Prediction of covid-19 transmission in the united states using google search trends

Meshrif Alruily, Mohamed Ezz, Ayman Mohamed Mostafa, Nacim Yanes, Mostafa Abbas, Yasser El-Manzalawy

Research output: Contribution to journalArticlepeer-review

5 Scopus citations

Abstract

Accurate forecasting of emerging infectious diseases can guide public health officials inmaking appropriate decisions related to the allocation of public health resources. Due to the exponential spread of the COVID- 19 infection worldwide, several computational models for forecasting the transmission and mortality rates of COVID-19 have been proposed in the literature. To accelerate scientific and public health insights into the spread and impact of COVID-19, Google released the Google COVID-19 search trends symptoms open-access dataset. Our objective is to develop 7 and 14-day-ahead forecasting models of COVID-19 transmission and mortality in the US using the Google search trends for COVID-19 related symptoms. Specifically,we propose a stacked long short-termmemory (SLSTM) architecture for predicting COVID-19 confirmed and death cases using historical time series data combined with auxiliary time series data from theGoogle COVID- 19 search trends symptoms dataset. Considering the SLSTM networks trained using historical data only as the base models, our base models for 7 and 14- day-ahead forecasting of COVID cases had the mean absolute percentage error (MAPE) values of 6.6% and 8.8%, respectively. On the other side, our proposed models had improvedMAPE values of 3.2% and 5.6%, respectively. For 7 and 14 -day-ahead forecasting of COVID-19 deaths, the MAPE values of the base models were 4.8% and 11.4%, while the improved MAPE values of our proposed models were 4.7% and 7.8%, respectively. We found that the Google search trends for "pneumonia," "shortness of breath," and "fever" are the most informative search trends for predicting COVID-19 transmission. We also found that the search trends for "hypoxia" and "fever"were the most informative trends for forecasting COVID-19 mortality.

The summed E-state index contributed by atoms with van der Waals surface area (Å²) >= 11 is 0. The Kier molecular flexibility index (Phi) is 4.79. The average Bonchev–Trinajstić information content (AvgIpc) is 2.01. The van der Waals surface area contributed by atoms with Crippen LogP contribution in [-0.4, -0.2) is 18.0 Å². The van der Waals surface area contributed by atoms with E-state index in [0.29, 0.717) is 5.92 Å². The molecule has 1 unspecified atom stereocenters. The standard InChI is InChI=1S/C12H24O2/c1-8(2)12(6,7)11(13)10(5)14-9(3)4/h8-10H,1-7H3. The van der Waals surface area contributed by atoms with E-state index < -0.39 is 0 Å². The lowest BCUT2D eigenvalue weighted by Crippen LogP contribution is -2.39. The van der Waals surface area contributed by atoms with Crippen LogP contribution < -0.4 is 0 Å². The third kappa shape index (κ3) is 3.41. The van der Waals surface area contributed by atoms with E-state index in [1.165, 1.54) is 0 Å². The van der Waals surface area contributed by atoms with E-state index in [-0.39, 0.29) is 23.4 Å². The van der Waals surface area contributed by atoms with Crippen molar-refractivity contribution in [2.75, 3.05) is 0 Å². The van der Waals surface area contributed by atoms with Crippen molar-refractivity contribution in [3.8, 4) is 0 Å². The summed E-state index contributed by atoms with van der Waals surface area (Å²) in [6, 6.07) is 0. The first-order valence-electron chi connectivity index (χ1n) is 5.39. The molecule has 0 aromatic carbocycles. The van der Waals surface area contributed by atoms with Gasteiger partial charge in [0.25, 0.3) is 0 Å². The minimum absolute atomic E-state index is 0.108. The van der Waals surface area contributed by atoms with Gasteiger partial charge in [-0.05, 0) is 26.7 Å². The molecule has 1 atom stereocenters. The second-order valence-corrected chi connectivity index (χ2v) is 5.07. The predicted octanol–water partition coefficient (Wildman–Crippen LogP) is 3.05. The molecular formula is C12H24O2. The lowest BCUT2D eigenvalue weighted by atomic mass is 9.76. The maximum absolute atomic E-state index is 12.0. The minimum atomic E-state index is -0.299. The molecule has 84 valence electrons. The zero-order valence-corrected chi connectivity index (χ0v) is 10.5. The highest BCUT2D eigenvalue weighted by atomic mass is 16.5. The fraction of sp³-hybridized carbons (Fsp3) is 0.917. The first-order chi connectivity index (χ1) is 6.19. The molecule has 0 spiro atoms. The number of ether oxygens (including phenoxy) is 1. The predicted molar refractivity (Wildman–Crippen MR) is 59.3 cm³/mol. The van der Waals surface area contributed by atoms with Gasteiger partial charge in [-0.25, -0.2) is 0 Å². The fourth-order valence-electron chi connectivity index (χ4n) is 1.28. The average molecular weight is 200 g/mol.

Original languageEnglish (US)
Pages (from-to)1751-1768
Number of pages18
JournalComputers, Materials and Continua
Volume71
Issue number1
DOIs
StatePublished - 2022

All Science Journal Classification (ASJC) codes

  • Biomaterials
  • Modeling and Simulation
  • Mechanics of Materials
  • Computer Science Applications
  • Electrical and Electronic Engineering

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